Pre-Covid, employers didn’t think too much about the productivity question. Employees had their butts in chairs in the office for at least eight hours a day, which had to mean they were doing their jobs, right?
But the return-to-office pendulum has swung back and forth so many times over the last year, that now the ability to actually see people physically in an office “working” has become the RTO war cry for business leaders who believe that WFH is to blame for productivity drop-offs.
But location is no proxy for real productivity. In reality, seeing people at their desks was, at best, a blunt metric for assessing what was getting done efficiently, and what was merely time spent at a screen.
“Many managers and executives have used being able to see someone as a management crutch,” said Rob Sadow, CEO and co-founder of hybrid work app Scoop Technologies. “The belief that just because I see you means that you’re working, I think we all know is not necessarily true. I’ve had days in the office where I was there and extremely unproductive, and days where I was remote and no one could see me but I was extremely productive.”
The issue of poor productivity measurement is universal. In the U.K., 37% of 2,000 desk workers surveyed said that their productivity is still measured on visibility, including hours spent in the office or online, according to new research from Slack. As a result, almost one third of the average day is lost to performative work that doesn’t contribute to company goals, but is simply done to appear productive.
Cost-of-living hikes, shaky economies, mass layoffs, and the workplace flux that has occurred over the last year are putting pressure on organizations to ensure that workforces are performing at their top capabilities. But, to reach that goal without dropping the ball on employee well-being and reversing the strides made in allowing more flexibility, will take time and a willingness to measure productivity more thoroughly, say workplace experts.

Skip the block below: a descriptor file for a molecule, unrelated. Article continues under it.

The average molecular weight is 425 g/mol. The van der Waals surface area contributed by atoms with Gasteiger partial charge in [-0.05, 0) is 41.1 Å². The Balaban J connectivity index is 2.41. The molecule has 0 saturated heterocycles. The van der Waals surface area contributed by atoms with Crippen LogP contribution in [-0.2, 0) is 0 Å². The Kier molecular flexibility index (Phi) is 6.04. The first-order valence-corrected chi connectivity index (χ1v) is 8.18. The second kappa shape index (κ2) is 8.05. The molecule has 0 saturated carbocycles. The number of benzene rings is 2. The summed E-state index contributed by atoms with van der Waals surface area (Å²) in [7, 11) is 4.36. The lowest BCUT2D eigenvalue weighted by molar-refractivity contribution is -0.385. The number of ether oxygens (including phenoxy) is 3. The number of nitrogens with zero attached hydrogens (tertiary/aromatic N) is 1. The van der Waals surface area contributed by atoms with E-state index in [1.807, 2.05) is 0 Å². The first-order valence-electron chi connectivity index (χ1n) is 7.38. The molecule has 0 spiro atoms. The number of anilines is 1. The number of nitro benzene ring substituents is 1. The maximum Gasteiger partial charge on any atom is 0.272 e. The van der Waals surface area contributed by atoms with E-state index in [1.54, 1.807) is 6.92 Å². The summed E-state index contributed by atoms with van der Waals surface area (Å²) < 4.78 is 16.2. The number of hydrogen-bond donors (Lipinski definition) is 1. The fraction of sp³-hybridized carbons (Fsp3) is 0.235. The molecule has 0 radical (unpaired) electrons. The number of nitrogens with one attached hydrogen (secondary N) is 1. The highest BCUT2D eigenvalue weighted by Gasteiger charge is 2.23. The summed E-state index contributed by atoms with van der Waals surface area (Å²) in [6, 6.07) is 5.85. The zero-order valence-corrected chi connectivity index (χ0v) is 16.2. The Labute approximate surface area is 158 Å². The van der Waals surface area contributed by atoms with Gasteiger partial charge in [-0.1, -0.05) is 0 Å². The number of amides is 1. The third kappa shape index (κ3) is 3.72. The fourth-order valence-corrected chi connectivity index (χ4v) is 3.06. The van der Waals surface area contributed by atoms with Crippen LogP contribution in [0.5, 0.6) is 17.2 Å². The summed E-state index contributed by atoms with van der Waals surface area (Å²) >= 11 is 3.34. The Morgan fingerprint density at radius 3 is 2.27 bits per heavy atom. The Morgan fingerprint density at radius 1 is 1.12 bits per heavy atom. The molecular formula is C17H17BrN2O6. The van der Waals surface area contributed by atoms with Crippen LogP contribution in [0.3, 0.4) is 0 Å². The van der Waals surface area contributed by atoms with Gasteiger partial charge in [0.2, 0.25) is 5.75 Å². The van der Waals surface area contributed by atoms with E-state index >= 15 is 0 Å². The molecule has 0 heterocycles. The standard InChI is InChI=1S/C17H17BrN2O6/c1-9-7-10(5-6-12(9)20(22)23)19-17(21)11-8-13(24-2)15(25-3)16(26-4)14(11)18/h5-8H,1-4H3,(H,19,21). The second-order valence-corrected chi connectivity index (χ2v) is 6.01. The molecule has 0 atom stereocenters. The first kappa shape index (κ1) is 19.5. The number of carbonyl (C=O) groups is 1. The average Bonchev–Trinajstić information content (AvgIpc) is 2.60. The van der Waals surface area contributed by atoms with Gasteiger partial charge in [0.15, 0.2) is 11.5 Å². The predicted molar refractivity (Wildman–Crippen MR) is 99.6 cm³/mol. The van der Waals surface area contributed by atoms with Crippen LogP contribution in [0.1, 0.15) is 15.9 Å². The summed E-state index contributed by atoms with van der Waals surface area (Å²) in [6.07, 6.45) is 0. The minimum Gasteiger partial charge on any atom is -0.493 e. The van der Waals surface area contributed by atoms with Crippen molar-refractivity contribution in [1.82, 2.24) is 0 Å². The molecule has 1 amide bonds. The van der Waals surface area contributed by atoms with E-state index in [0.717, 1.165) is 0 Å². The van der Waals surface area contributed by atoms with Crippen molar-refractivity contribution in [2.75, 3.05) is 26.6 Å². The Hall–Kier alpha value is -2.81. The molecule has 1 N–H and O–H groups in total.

‘No final answer to RTO debate’
Choice is at the core of modern work culture. And that extends to people being given the freedom to change their minds, depending on what fits their needs at different stages. “Every organization has a combination of lots of really different types of people,” said Sadow. “The answer of wanting to be remote, hybrid, or in the office is very different depending on if it’s my first year on a job or if I’ve been doing it for 25 years.”
Sadow said when his wife came back from parental leave, the ability to work remotely was extremely important. But then as that passed, she wanted to be able to come into the office. ”Even for the same person, this can evolve based on life circumstances in terms of where they can be most productive. There’s no one-size-fits-all for what’s more productive,” he said.
And employers will have the same autonomy too.
“Different companies will choose different options customized to their needs: there won’t be a final answer to the RTO debate,” said Dr. Gleb Tsipursky, CEO of hybrid work consultancy Disaster Avoidance Experts. “Different industries, organizations, and even individual roles within organizations have unique needs and constraints. What might work well in one context may not work in another.”
How do we define productivity?
“When people thought about productivity in the workplace originally, what they had in mind was a world of manufacturing, where you could figure out how many hours of labor, how many machines, and how much stuff is getting out per amount of capital and per hour of labor,” said Jose Maria Barrero, an assistant professor of finance at Instituto Tecnológico Autónomo de México, where he studies labor economics. “Now, this idea of ‘what is productivity’ perhaps needs to change. We still haven’t quite done that shift in how we conceptualize productivity.”
There have been numerous studies over the years attempting to answer the question of whether remote or in-person work is better when it comes to productivity. For example, a July whitepaper published by the Stanford Institute for Economic Policy and Research conducted by Maria Barrero, Steven J. Davis and Nicholas Bloom, found that fully remote work is associated with about 10% lower productivity than fully in-person work due to challenges with communicating remotely, barriers to mentoring, and issues with self-motivation. However, hybrid working appeared to have no impact on productivity, but is the popular choice because of employee recruitment and retention.
Another study, conducted by Scoop Technologies looking at 3,600 U.S. firms, found that firms that allow more WFH grow faster. Those requiring 0 days in the office see a 5.6% growth, while those requiring all five days see only 2.6% growth. Bloom wrote in a LinkedIn post: “My takeaway is WFH increases recruitment and retention, which fuels company growth.” And if employees are happier and want to stay, doesn’t that also mean that they’re likely to be more productive?
There’s a lot to consider. With all of this, employers are scrambling to answer solve the productivity question, so core to assessing the true pulse on how the business is doing.